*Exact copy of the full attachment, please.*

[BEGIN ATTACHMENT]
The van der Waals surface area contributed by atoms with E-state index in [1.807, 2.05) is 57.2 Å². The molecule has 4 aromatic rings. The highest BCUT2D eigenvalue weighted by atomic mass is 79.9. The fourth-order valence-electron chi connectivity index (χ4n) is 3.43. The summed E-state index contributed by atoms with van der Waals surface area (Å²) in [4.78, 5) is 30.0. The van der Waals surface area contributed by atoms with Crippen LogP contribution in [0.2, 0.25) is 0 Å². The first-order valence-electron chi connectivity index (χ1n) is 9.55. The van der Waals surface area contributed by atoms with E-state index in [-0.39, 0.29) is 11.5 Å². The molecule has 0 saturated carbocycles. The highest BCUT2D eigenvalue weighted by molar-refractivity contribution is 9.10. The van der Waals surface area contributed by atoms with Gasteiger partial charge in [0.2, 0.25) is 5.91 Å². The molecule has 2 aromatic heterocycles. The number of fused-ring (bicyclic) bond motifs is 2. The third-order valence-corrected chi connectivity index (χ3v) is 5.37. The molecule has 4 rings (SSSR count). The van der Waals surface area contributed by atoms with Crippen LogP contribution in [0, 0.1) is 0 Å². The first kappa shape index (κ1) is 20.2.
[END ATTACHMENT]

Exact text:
The van der Waals surface area contributed by atoms with E-state index in [1.807, 2.05) is 57.2 Å². The molecule has 4 aromatic rings. The highest BCUT2D eigenvalue weighted by atomic mass is 79.9. The fourth-order valence-electron chi connectivity index (χ4n) is 3.43. The summed E-state index contributed by atoms with van der Waals surface area (Å²) in [4.78, 5) is 30.0. The van der Waals surface area contributed by atoms with Crippen LogP contribution in [0.2, 0.25) is 0 Å². The first-order valence-electron chi connectivity index (χ1n) is 9.55. The van der Waals surface area contributed by atoms with E-state index in [-0.39, 0.29) is 11.5 Å². The molecule has 0 saturated carbocycles. The highest BCUT2D eigenvalue weighted by molar-refractivity contribution is 9.10. The van der Waals surface area contributed by atoms with Gasteiger partial charge in [0.2, 0.25) is 5.91 Å². The molecule has 2 aromatic heterocycles. The number of fused-ring (bicyclic) bond motifs is 2. The third-order valence-corrected chi connectivity index (χ3v) is 5.37. The molecule has 4 rings (SSSR count). The van der Waals surface area contributed by atoms with Crippen LogP contribution in [0, 0.1) is 0 Å². The first kappa shape index (κ1) is 20.2.